betterment

Will Messages From Nate Berkus, Chely Wright, Wanda Sykes + Lance Bass Reach Parents of Bullied Kids?

On the same night that LOGO premiered A-List: New York, it was Larry King who managed to have the gayest show on television.

Lance Bass, Wanda Sykes, Kathy Griffin, Tim Gunn, Nate Berkus, and Chely Wright all dropped in to CNN to discuss their experiences growing up and what kids, parents, and officials can do to prevent further tragedies. Chely says she’s a victim of bullying even today, in the months since coming out in May. Also on the program: Tammy Aaberg, mother to to the late Justin, who hanged himself after enduring torment from classmates.

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9 Comments

  • alan brickman

    It’s really just self promotion….these were probably the same people who bullied gays when they were younger….

  • Enron

    I think it can make a difference. Seeing successful people who also faced similar experiences during their childhood. It can be an empowering example to try persevere, seek help and access a community with open arms. The problem for a lot of Gay Youth who are suffering from bullying is that, sometimes they are located in rural areas which is often times cut off from the urban societies because of distance. There are no outlets to go to, no proper Internet access where they can even meet like minded individuals discuss their feelings online.

    I personally live in a rural area, in a very backward country on this planet. I am on a slow connection, but thank goodness, although I don’t have anyone really to relate and share my experiences with growing up, I can turn to the web, there are so many sites out there that share my view, persons who are just like me. Queerty is one of them, Rod Online is one of them and so many more.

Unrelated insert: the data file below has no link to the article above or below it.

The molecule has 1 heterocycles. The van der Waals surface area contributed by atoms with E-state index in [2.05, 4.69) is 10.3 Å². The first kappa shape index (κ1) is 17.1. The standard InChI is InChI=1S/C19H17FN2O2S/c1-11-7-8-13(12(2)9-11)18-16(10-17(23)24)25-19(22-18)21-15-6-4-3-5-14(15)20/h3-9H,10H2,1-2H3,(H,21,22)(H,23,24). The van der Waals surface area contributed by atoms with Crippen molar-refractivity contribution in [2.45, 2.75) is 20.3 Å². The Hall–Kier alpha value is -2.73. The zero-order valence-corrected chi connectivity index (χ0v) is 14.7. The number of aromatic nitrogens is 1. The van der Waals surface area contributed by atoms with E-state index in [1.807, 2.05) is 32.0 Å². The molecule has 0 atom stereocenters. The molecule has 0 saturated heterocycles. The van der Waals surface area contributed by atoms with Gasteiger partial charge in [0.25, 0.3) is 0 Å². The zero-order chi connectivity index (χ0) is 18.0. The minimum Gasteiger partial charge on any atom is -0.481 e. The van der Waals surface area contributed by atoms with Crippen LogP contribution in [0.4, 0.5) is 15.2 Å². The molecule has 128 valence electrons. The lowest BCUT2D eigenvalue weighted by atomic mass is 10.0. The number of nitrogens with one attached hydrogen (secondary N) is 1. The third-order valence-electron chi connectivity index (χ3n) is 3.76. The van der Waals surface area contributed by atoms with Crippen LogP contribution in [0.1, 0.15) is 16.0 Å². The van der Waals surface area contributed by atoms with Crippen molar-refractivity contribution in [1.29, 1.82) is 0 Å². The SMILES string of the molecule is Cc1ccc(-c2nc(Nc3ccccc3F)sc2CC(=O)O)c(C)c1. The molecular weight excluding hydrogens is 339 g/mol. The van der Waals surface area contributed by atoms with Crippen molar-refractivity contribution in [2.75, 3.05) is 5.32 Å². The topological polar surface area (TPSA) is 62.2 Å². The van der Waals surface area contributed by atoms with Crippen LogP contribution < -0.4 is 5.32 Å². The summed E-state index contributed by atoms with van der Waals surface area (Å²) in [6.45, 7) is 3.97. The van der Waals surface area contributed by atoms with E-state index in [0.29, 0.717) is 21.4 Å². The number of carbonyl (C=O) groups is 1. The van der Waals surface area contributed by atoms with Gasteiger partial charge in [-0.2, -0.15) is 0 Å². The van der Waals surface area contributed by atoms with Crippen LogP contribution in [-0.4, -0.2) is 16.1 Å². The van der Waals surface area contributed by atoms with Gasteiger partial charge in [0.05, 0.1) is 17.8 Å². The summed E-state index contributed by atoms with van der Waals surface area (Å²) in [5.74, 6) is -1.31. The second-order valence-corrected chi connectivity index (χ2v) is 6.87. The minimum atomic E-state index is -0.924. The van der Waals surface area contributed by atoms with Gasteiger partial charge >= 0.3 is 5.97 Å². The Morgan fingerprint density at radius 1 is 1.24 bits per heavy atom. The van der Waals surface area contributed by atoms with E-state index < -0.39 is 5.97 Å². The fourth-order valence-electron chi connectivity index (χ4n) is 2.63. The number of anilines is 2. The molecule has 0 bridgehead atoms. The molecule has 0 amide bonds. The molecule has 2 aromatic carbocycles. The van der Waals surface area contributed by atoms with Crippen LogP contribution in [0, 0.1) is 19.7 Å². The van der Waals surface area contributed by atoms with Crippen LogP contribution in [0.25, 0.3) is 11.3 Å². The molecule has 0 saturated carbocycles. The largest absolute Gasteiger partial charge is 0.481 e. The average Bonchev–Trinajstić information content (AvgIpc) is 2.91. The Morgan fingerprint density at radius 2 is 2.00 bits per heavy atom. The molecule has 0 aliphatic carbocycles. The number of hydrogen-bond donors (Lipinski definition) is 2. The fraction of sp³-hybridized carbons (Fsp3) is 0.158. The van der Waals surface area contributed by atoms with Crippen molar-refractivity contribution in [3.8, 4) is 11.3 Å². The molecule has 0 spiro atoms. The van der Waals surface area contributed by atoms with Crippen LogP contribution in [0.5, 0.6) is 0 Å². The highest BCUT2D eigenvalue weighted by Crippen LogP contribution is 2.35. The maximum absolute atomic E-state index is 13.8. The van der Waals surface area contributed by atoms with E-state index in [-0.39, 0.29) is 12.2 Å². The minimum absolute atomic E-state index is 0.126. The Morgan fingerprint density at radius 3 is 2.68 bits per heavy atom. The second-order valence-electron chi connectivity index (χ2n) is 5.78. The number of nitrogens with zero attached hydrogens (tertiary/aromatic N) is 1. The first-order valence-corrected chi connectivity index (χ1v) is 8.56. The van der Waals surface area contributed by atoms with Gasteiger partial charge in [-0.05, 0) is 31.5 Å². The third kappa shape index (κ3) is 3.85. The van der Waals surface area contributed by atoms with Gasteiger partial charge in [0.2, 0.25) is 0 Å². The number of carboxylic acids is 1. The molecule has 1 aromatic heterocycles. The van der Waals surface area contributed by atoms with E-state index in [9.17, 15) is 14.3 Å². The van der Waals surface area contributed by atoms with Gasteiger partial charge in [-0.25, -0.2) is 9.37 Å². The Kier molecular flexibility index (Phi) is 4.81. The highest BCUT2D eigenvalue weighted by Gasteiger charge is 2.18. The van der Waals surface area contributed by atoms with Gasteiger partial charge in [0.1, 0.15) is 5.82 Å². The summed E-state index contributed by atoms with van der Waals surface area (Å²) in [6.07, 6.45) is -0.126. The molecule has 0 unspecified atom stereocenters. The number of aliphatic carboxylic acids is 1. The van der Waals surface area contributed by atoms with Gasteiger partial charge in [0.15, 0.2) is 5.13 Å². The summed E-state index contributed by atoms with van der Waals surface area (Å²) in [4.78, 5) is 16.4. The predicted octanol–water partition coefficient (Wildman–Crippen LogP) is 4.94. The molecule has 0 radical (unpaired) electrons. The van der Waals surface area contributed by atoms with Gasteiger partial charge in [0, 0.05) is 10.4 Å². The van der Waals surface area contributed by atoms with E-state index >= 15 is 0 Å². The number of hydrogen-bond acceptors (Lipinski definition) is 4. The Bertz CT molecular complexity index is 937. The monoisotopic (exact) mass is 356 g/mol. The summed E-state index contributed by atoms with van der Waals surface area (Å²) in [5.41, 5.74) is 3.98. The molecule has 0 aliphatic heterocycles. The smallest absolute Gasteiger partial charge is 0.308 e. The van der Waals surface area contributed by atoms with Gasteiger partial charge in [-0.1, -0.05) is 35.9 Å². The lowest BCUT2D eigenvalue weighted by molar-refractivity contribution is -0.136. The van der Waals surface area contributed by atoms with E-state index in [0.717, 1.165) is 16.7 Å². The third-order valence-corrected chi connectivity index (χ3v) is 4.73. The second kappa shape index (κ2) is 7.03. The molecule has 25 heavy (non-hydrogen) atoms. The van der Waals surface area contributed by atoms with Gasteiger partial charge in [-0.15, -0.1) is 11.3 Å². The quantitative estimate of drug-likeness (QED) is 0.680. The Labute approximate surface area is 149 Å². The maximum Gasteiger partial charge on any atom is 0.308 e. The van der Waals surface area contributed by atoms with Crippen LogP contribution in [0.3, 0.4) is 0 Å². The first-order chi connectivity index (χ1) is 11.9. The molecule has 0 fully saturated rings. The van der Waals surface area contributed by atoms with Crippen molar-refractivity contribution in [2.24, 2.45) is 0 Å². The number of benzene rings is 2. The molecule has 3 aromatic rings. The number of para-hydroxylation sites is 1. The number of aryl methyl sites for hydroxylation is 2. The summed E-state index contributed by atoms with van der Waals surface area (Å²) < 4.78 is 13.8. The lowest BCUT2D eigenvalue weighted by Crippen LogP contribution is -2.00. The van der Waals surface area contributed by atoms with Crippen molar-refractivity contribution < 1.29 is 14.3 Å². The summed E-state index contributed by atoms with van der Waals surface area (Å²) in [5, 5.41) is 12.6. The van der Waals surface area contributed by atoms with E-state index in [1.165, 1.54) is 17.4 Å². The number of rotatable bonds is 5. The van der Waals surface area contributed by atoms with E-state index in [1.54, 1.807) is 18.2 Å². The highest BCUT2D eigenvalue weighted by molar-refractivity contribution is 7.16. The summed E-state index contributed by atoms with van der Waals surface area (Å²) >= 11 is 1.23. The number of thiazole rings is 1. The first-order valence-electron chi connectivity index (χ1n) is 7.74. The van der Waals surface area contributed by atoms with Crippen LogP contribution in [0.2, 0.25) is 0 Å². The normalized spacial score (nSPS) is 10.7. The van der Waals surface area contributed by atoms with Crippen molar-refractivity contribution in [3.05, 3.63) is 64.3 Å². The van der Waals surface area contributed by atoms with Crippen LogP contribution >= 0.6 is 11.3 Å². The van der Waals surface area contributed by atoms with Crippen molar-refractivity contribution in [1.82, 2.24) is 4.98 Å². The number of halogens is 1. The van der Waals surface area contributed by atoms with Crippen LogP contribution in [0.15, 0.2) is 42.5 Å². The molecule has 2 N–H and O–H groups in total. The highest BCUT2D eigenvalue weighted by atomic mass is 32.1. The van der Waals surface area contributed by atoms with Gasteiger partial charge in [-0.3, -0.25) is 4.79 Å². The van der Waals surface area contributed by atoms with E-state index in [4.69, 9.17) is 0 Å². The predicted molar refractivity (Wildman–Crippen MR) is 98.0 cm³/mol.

• Kieran

    Larry King Live deserves a lot of praise for devoting an entire show to this topic. If you want to end homophobia you’ve got to SMASH the negative stereotypes of who and what gay people are for Middle America. By having a Nate Berkus or a Chely Wright come on national TV and matter-of-factly say, “I’m a gay person”, you can quickly obliterate many people’s warped perceptions of what “those people” are like.

  • wompman

    I think it helps at least get the message out there. These people all made it out alive and its good for kids to see there is hope. I’m glad to see so many gay and lesbian celebrities doing their part, so many gay kids live in hostile families in very hateful areas. We have to take care of our own, nobody else is going to do it.

  • WE GIVE A DAMN

    Ricky Martin, Elton John, Idina Menzel, Rachael Harris and Wanda Sykes speak out about why they give a damn about hate crimes:

    http://www.youtube.com/watch?v=wBaaDL12bCk

  • edgyguy1426

    Larry King is such a terrible interviewer. I don’t know how he’s been so popular for so long. His interview of Tammy Aaberg was so excruciatingly painful to watch. I’d have thought a little pre-interview prep work would have come in handy.

  • Rob

    @edgyguy1426: I wouldn’t call him terrible, but it certainly was awkward to see him ask questions like “How did you find your dead son?”.

  • Kev C

    @Kieran: How is Lance Bass, an admitted bully, and Chely Wright, a woman who spent most of her life in the closet hating herself, going to smash negative stereotypes of gays? Having straight people decide who represents gays is wrong.

    Once, while driving through Bel Aire, my chauffeur drove thru a poor neighborhood and some ruffians shouted out the F*** word. I don’t know if they shouted it at me, but it was so traumatic, I cancelled my luncheon at Nobu!

  • CONVERSATION CHAMBER

    Not to distract from the topic, but Larry King is wretched to listen to. He cuts people off, and half the time sounds as if he isn’t really mentally piecing together the story or what he’s saying himself.

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